May 28, 2024 5:01 am
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Initiative champions Native voices in Nevada political arena

Credit: Stephen Maturen/Getty Images

Alex Gonzalez, Public News Service

A Nevada grassroots organization has launched its inaugural endorsement process for the 2024 elections in an effort to champion indigenous voices in the Silver State.

Taylor Patterson, executive director of the Native Voters Alliance Nevada, said the state is getting better about tribal and indigenous representation but contended there is still a long way to go. Nevada is home to 21 federally recognized tribes and 28 reservations, but only one Native legislator.

Patterson explained they saw the need to be more engaged with issues from the top to the bottom of the ticket.

“I think very easily we can forget that Native people are everyday people,” Patterson observed. “I think it has been painted in a very specific way of ‘still is very much a person of the past,’ but there are people who are in all different spaces that are engaging with the government in a multitude of ways that need to be represented.”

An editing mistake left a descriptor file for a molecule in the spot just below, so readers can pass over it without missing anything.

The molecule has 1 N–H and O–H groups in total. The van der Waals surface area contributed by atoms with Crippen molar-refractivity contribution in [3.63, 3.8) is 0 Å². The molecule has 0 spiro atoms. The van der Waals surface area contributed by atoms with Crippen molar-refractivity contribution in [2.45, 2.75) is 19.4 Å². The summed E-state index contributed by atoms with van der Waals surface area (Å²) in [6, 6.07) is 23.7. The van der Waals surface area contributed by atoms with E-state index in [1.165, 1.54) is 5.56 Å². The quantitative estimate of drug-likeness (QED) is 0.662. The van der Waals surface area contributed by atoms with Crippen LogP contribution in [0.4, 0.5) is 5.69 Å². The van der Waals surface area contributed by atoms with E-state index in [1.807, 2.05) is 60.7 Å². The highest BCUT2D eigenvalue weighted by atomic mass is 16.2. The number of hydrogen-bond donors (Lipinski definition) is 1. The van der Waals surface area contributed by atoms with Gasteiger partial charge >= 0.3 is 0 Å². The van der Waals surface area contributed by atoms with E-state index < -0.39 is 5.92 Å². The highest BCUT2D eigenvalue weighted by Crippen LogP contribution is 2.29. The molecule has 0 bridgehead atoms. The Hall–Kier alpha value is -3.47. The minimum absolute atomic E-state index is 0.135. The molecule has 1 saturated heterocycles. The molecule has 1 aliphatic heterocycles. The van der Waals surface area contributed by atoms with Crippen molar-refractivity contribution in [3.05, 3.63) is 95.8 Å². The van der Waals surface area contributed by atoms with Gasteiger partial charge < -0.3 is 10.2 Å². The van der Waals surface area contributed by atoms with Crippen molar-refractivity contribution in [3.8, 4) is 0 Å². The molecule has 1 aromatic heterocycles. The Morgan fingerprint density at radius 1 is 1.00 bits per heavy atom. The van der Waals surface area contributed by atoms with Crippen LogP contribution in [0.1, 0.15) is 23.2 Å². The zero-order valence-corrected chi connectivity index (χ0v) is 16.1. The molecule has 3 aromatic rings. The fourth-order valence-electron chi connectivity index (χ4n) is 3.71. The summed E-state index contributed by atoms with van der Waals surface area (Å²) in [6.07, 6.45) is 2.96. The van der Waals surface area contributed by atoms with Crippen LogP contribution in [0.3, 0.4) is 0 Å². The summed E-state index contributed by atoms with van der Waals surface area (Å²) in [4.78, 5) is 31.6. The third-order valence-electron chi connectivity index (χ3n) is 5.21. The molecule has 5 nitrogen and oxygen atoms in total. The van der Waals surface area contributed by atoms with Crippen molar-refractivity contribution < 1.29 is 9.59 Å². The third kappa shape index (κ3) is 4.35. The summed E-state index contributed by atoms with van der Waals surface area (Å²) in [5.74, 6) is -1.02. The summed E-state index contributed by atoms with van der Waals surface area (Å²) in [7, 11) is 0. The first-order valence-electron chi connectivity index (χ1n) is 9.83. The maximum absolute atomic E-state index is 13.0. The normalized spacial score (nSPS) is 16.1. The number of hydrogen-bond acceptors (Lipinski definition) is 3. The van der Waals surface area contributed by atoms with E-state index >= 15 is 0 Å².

Patterson acknowledged the state does have elected officials who understand the needs of the Native community but hopes the new initiative will give those who are not familiar with the Native space an opportunity to learn more.

Last summer, Republican Gov. Joe Lombardo expanded Nevada’s Effective Absentee System for Elections program program, which requires election clerks to meet with all tribes located in their respective jurisdictions to coordinate voting locations prior to elections.

Patterson noted they have had a good response from candidates and she is pleased to know officials are starting to realize the meaning and value of an endorsement from Native Voters Alliance Nevada. She said her organization can help provide politicians with access to Indigenous communities.

“In recent years there has been so much made of sort of this ‘BIPOC’ label,” Patterson emphasized. “I very often have to remind all sorts of people, whether those are federal agencies or elected officials, you’re not truly working with the BIPOC vote share or BIPOC people if you’re not working with the ‘I.’”

Patterson added the endorsement process will be instrumental to shaping policy and governance in the Silver State.

This article originally appeared on Public News Service and is republished here under a Creative Commons license.

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